Much of Africa’s population story is focused in the potential of the future demographic dividend, when the working-age population surges and drives economic growth and transformation.
But what of children today – what kind of world are African children growing up in?
Data from the African Report on Child Wellbeing shows that between 2008 and 2013, is that the African continent has become a more suitable place for its children today than it was a decade ago. On average, there was an increase of about 11.5% in the child-friendliness scores of African governments between 2008 and 2013.
In the 2013 child-friendliness rankings, Mauritius, South Africa, Tunisia, Egypt, Cape Verde, Rwanda, Lesotho, Algeria, Swaziland and Morocco emerged as the ten most child-friendly countries in Africa. These countries put in place national laws and policies to protect children from violence and mistreatment; and they have allocated adequate budgets for sectors targeting children, while ensuring that those allocations translate into better child wellbeing outcomes.
The majority of Africans also believe that children growing up today will be better off financially than their parents, though it’s a slim majority, at 54%.
The most optimistic are Ethiopia and Nigeria, which express an overwhelming positive sentiment about the financial prospects of the next generation, out of nine African countries surveyed by Pew Research Global.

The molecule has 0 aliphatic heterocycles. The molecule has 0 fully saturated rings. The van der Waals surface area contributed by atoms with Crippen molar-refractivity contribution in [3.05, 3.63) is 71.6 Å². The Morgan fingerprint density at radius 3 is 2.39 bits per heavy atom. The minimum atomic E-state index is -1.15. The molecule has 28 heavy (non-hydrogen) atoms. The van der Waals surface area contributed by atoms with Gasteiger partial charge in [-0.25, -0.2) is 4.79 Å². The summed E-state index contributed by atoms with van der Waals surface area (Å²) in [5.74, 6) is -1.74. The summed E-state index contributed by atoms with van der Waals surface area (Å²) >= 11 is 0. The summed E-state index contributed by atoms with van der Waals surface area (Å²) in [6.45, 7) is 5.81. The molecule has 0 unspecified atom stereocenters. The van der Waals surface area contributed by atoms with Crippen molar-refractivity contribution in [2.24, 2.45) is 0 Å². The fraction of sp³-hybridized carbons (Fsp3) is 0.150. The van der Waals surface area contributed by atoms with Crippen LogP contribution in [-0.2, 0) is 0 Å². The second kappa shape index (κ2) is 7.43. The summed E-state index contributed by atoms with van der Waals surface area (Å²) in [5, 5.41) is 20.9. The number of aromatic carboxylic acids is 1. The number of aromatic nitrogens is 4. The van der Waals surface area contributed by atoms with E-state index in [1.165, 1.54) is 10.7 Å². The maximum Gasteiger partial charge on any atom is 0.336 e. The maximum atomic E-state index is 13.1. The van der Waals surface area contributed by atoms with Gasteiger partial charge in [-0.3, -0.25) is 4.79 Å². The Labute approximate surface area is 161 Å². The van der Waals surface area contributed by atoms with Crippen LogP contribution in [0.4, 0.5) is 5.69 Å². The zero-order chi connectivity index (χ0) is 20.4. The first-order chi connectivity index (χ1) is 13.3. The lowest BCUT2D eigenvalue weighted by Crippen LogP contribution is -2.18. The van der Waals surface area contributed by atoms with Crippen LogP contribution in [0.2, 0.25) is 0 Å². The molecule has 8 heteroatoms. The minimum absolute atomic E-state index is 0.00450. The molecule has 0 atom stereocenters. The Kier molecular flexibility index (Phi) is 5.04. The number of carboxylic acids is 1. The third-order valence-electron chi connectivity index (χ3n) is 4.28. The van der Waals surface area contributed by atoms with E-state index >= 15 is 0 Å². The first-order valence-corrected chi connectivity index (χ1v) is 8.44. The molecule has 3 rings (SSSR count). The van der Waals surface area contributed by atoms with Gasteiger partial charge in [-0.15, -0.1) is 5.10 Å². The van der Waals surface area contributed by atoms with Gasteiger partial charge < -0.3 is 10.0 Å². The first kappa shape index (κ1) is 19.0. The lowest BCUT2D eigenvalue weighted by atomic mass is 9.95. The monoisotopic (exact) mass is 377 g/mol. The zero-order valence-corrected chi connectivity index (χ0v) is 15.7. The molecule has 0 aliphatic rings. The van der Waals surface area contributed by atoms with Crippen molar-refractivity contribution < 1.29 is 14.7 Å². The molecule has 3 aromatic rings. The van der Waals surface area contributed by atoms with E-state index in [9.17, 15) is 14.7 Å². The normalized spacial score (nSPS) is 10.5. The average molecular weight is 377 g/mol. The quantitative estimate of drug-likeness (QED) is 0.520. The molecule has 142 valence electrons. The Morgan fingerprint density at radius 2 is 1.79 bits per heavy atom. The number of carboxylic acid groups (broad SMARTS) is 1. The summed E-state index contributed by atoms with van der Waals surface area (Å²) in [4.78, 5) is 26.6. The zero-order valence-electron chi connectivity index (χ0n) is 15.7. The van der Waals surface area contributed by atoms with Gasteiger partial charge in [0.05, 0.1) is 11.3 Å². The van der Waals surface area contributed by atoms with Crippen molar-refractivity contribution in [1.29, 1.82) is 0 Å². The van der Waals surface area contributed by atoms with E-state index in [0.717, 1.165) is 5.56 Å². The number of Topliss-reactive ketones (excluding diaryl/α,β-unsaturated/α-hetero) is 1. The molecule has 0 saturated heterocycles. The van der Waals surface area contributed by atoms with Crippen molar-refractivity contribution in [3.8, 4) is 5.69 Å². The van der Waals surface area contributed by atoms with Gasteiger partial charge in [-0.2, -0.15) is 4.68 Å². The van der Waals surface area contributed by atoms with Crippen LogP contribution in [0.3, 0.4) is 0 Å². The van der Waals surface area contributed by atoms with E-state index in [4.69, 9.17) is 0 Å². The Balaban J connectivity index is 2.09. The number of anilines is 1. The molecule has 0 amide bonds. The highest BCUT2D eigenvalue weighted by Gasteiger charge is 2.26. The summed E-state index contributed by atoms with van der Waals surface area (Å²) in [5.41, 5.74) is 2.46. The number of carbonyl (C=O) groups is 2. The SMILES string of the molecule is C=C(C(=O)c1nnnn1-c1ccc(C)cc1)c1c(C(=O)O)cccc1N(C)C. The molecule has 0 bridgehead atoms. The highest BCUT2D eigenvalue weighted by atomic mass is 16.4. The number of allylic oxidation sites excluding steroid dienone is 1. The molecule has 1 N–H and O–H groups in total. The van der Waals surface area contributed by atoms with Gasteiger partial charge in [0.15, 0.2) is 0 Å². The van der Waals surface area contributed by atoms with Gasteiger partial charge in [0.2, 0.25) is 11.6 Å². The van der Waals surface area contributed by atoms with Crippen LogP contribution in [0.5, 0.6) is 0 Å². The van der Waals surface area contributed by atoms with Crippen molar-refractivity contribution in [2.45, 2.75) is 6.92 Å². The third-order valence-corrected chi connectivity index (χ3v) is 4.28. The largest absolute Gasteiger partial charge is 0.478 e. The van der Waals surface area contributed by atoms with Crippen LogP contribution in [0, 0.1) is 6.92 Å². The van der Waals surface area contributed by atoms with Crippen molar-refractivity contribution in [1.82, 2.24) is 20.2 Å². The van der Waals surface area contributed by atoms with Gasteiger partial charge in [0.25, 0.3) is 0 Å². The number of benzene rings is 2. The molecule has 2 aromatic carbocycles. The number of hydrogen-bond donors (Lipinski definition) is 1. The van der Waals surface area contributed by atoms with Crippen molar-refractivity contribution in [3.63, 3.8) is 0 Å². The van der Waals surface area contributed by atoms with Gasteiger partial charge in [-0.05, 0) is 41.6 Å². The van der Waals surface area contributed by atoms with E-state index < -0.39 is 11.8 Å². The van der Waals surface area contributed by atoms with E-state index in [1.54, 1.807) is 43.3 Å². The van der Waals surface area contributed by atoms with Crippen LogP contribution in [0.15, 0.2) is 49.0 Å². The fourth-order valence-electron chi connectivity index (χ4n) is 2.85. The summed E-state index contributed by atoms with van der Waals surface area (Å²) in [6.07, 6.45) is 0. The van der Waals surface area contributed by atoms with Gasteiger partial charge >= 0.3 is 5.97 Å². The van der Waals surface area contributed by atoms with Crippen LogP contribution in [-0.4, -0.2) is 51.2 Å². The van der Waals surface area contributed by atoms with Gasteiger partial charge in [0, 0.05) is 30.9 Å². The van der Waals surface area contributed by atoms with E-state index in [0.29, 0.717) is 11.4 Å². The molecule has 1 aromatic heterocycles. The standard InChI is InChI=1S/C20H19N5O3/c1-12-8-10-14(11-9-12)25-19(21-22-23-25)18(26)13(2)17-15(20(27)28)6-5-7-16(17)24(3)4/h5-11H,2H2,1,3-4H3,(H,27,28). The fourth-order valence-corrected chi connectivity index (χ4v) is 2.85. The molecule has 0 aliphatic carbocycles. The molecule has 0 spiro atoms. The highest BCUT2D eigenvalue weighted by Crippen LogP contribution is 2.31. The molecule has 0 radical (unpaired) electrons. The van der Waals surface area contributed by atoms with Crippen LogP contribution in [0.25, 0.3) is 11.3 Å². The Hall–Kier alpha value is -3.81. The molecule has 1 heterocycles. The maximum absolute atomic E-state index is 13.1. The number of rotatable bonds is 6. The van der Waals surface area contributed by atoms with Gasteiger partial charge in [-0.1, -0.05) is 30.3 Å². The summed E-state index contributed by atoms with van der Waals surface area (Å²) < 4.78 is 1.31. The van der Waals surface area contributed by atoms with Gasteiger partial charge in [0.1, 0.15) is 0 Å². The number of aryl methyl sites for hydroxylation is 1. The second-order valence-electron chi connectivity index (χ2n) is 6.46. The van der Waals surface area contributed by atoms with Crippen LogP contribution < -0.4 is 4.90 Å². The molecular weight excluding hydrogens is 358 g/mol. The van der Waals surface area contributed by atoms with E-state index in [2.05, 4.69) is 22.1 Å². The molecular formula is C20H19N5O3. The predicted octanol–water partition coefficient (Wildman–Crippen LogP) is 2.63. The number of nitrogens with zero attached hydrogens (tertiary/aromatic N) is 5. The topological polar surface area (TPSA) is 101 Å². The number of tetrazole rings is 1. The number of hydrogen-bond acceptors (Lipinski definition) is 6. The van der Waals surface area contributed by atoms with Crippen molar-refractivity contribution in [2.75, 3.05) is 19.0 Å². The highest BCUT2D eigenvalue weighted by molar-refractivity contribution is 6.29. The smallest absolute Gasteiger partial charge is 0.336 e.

84% of respondents from Ethiopia say that the next generation has better prospects than the current one. It’s a reflection of the good vibes recent economic growth has created in the country, which grew by 10.3% in 2014 – one of the fastest growing in the world.
Similarly, 84% of Nigerians expect a brighter future for the next generation; despite a recent dip in oil revenues and a steep currency slide, Nigerians still believe in their country’s long-term prospects – possibly due to the warm glow that Muhammadu Buhari’s recent electoral victory and the subsequent peaceful transition created. Just 11% say today’s children will have it worse.
Burkina Faso is third, with 71% upbeat about a brighter future, and Senegal fourth, at 64%.
Image source: Children play on the beach in Plettenberg Bay, South Africa. (Photo/ Flickr/ Stringer_Bel)
Image source: Children from a school for acrobats in Conakry, Guinea show off their skills. (Photo/ Flickr/ Julien Harneis)